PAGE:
Assessing the Effectiveness of Instructional Resource Allocation and Use.Report as inadecuate




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This paper reports on a 1992 study of mathematics-assessment data by measuring key instructional resources and practices and by investigating the ways in which the resources and practices affect student learning in a multilayered, complex school system. The study examined research methods that assess the effectiveness of instructional resource allocation. The results encourage the possibility of applying objective measurement and multilevel analysis methods to survey and test data for assessing the effectiveness of instructional resource allocation and use. Findings show that the availability of both human and physical resources is positively associated with the level of desired instructional practices across states. Generally, the effect of human resources is greater than the effect of physical resources. Furthermore, the level of desired instructional practices is positively related to the level of academic achievement across states, although the relationship between instructional resources and practices varied from state to state. Setting desired levels of standards of instructional resources and practices may be tailored to individual states' unique status of resource allocation and use. States that are more effective in using physical resources than in using human resources should set standards for physical resources at higher levels than for human resources. (Contains 17 references.) (RJM)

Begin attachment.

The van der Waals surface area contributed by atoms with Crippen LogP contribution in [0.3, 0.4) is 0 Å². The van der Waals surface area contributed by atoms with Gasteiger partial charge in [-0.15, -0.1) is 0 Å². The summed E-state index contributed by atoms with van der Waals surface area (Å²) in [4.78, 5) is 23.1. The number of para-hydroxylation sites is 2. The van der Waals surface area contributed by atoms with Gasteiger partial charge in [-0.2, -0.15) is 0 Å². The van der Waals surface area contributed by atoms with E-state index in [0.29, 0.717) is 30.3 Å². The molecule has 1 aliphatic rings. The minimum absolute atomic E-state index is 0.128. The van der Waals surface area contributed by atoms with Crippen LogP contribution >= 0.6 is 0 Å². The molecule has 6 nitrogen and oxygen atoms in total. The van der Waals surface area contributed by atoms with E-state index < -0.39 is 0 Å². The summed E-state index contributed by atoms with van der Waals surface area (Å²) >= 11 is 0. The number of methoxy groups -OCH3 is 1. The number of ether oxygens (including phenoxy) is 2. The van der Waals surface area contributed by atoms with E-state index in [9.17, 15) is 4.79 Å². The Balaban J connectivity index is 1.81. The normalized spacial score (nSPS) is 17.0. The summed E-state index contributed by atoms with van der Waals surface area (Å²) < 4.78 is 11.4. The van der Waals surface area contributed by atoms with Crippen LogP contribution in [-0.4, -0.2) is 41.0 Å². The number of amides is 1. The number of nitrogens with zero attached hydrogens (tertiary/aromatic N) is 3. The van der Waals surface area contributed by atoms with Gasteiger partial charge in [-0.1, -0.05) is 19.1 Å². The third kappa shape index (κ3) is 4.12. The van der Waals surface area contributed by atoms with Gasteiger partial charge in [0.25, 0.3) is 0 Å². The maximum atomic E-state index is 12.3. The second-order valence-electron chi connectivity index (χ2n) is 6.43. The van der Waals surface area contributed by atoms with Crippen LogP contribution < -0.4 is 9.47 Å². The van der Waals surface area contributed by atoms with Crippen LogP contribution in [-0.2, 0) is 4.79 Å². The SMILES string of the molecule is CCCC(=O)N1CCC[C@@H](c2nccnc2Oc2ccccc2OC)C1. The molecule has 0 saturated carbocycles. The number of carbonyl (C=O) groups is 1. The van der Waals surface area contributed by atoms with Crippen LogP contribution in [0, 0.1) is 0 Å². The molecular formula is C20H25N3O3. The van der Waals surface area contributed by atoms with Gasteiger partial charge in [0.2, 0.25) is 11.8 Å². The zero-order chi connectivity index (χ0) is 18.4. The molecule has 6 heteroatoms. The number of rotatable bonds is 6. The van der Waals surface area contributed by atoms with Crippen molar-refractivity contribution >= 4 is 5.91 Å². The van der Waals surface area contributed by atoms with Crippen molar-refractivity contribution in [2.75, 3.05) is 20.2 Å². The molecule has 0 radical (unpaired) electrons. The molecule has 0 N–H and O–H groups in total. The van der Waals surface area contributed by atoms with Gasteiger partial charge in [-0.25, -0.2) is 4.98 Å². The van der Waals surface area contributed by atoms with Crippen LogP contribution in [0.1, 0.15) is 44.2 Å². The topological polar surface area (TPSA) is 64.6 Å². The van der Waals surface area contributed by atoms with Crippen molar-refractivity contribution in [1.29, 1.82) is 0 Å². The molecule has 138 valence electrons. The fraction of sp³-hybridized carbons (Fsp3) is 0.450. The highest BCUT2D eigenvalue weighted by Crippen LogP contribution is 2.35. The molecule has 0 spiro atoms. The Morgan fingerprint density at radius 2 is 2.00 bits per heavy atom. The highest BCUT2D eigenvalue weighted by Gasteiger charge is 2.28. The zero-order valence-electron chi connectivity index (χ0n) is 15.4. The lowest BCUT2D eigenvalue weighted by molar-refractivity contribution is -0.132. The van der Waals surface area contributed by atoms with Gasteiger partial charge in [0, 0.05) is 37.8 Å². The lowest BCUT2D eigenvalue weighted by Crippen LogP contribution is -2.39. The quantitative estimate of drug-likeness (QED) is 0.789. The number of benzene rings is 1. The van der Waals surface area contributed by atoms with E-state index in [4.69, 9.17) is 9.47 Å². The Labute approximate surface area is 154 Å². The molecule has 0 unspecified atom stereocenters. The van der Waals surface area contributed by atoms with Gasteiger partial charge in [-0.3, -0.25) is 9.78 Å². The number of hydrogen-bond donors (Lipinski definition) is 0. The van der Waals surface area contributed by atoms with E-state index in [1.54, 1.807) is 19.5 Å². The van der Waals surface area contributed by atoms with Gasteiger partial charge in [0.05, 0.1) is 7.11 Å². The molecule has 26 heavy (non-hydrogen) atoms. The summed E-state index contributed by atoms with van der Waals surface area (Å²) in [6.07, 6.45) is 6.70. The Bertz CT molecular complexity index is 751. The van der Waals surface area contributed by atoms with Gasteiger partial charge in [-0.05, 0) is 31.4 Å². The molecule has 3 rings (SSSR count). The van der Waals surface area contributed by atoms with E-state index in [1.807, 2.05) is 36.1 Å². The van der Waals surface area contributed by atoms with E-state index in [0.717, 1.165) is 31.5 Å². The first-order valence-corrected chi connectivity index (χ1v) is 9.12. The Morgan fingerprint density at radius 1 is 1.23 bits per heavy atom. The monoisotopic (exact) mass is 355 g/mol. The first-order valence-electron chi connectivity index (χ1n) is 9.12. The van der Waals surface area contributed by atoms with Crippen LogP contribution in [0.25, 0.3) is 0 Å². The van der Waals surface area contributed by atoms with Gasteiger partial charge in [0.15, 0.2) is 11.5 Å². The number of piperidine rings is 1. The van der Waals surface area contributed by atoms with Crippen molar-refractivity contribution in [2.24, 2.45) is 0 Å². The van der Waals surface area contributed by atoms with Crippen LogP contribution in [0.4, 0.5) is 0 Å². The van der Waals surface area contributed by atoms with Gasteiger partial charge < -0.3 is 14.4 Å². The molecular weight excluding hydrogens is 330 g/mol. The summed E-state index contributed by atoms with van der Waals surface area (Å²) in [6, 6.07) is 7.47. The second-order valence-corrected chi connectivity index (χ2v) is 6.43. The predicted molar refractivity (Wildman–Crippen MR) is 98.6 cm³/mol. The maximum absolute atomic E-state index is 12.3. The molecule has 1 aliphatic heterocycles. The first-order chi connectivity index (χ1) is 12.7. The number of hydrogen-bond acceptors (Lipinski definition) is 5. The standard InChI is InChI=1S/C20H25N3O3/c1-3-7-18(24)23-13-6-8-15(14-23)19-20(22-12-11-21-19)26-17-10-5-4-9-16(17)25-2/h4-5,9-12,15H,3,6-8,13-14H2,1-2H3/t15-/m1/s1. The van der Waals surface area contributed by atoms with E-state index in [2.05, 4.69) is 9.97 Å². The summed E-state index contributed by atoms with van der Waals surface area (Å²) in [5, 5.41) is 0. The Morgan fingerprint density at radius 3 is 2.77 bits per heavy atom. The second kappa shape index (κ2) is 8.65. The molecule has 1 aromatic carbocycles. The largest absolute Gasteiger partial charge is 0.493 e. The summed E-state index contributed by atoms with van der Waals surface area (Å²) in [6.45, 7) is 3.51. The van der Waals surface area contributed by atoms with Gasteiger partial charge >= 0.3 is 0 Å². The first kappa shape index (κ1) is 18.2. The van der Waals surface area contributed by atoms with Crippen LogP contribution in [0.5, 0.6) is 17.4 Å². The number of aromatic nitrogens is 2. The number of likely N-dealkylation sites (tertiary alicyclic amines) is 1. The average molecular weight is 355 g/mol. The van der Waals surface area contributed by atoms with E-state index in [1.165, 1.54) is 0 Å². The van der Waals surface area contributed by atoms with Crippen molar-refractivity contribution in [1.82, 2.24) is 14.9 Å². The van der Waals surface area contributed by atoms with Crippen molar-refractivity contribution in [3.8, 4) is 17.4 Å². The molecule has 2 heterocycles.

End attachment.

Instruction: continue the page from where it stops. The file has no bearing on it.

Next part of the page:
Descriptors: Academic Achievement, Educational Assessment, Grade 8, Instructional Effectiveness, Instructional Improvement, Junior High Schools, Mathematics Instruction, Resource Allocation, School Effectiveness











Author: Lee, Jaekyung

Source: https://eric.ed.gov/?q=a&ft=on&ff1=dtySince_1992&pg=10748&id=ED436821







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